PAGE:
Yet Rhonheimer also suggests that one cannot "take refuge behind the argument that the condemnations of [political liberalism and religious liberty by] Pius IX were not doctrinal condemnations but only disciplinary." Why? Because Pius IX clearly regarded the question as doctrinal in nature and rejected as heretical the view that the Church does not have the right to the help of its "secular arm" (the state) in safeguarding the faith of the political community. Rhonheimer writes:
In effect, for Pius IX what was in danger was the very safeguarding of the essence of the Church, of its claim to be the only truth and cause of salvation. So for him, recognizing the freedom of religion meant denying these truths; it equally meant religious indifferentism and relativism. It is precisely in this that the greatness of this pope resides as well, who, on the basis of the theological positions of his time -- the historical character of which he was nonetheless unable to discern -- certainly acted in a spirit of heroic fidelity to the faith, and stood firm as a rock in the tempest of an unbridled relativism.
Now this is a bit of a sticky wicket. What is this, "damning with ebullient praise"? Pius IX reveals his "greatness" and "heroic fidelity to the faith" by standing "firm as a rock" in defense of a principle he (mistakenly) took to be settled doctrine and whose historical character he was "unable to discern"? And contemporary teaching on religious freedom, thanks to the mistaken assumption of Pius IX, does not count as a rupture on the level of perennial doctrinal principle, but merely on the historical level? So you do what you gotta do, it seems; but no longer quite so tidy.

I have a colleague who offers a more convenient and forthright solution: his way of smoothing over such unpleasant discontinuities is to pull out a list of relative levels of magisterial infallibility and to suggest that some earlier teachings, such as Pius IX's teaching on religious freedom, do not rise to the level of irreformable dogma and may therefore be dismissed as revisable. This, in effect, is what Rhonheimer also supposes. Whatever its merits, however, this approach is confronted by a number of other challenges that are not easily ignored.

In the first place, the chief canon of interpretation for magisterial documents is, as Peter A. Kwasniewski writes, in "Dignitatis Humanae: Interpretive Principles," Latin Mass: A Journal of Catholic Culture and Tradition, Vol. 18, No. 1 (Winter 2009), n. 4: "anything that has been repeatedly taught by the popes at a high level of authority and as pertaining to the essence of the Faith cannot, in principle, be contradicted by any later pronouncement." And traditionalists have typically made a cottage industry of endlessly republishing the repeatedly reiterated teachings of Catholic tradition on the social Kingship of Christ (see, e.g., Michael Davies, "The Reign of Christ the King"), or the Church's traditional rejection of the right to practice religious error (e.g., this random post comparing Dignitatis Humanae with pre-Vatican II teaching). The problem is that not merely Pius IX, but the whole tradition of Catholic social teaching since Constantine seems to have assumed that this was a matter of settled doctrine.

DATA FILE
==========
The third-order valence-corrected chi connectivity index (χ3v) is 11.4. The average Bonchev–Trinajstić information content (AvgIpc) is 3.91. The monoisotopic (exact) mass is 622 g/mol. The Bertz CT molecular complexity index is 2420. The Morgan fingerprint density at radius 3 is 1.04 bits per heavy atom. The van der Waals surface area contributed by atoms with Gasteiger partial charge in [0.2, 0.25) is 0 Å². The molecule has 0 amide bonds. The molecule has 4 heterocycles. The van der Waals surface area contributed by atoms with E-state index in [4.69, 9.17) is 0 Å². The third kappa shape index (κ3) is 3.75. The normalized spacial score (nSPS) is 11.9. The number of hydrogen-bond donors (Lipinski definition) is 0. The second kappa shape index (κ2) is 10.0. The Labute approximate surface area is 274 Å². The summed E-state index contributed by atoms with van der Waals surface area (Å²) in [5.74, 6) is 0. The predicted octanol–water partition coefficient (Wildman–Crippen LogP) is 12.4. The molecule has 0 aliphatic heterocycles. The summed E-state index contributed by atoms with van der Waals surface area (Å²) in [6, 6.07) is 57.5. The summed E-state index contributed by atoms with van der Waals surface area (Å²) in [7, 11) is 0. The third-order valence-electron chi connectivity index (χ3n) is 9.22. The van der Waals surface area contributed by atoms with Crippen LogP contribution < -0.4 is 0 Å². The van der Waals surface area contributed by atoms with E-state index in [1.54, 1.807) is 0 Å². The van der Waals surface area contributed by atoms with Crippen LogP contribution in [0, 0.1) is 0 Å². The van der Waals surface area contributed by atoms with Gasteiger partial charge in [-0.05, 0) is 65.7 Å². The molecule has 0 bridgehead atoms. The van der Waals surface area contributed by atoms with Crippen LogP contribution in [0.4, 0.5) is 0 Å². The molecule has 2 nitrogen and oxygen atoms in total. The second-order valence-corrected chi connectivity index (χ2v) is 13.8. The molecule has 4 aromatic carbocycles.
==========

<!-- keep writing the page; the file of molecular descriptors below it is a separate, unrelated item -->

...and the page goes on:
In the second place, it should nearly go without saying that the strategy of dismissing earlier teaching on the basis of questioning its sufficient level of magisterial infallibility is notoriously a major cottage industry, in turn, of liberal dissidents like Charlie Curran and like-minded doctrinal renegades. Not a promising association, certainly. While it does not follow logically from either of these considerations that the application of earlier doctrine is not in some way revisable, they do raise the bar considerably for anyone wishing to change our understanding of the traditional teaching.

It is simply not yet clear to me how the revisions suggested by Rhonheimer can be leveraged by the principles he claims to discern beneath the relative historical husks of earlier magisterial teaching. He suggests that "the rejection of religious indifferentism and relativism" is the abiding kernel of normative truth beneath the earlier teaching. Yet I do not see how such a view avoids being entirely compatible with a completely privatized, toothless, and emasculated Catholic faith. One could reject "religious indifferentism and relativism" personally, and go on to deny that the Catholic Faith has any business in the public square -- just as Catholic politicians like Nancy Pelosi, John Kerry, and the other usual suspects, who maintain that they are "privately opposed" to abortion as Catholics, while publicly defending a woman's "right to choose."

While the shift from state-backed Catholicism to state-backed pluralism in a liberal democracy describes an historical fait accompli, just how this fact serves to inform a normative "correction" in Catholic social teaching remains far from clear. Historical fact is one thing. Normative doctrinal principle is another.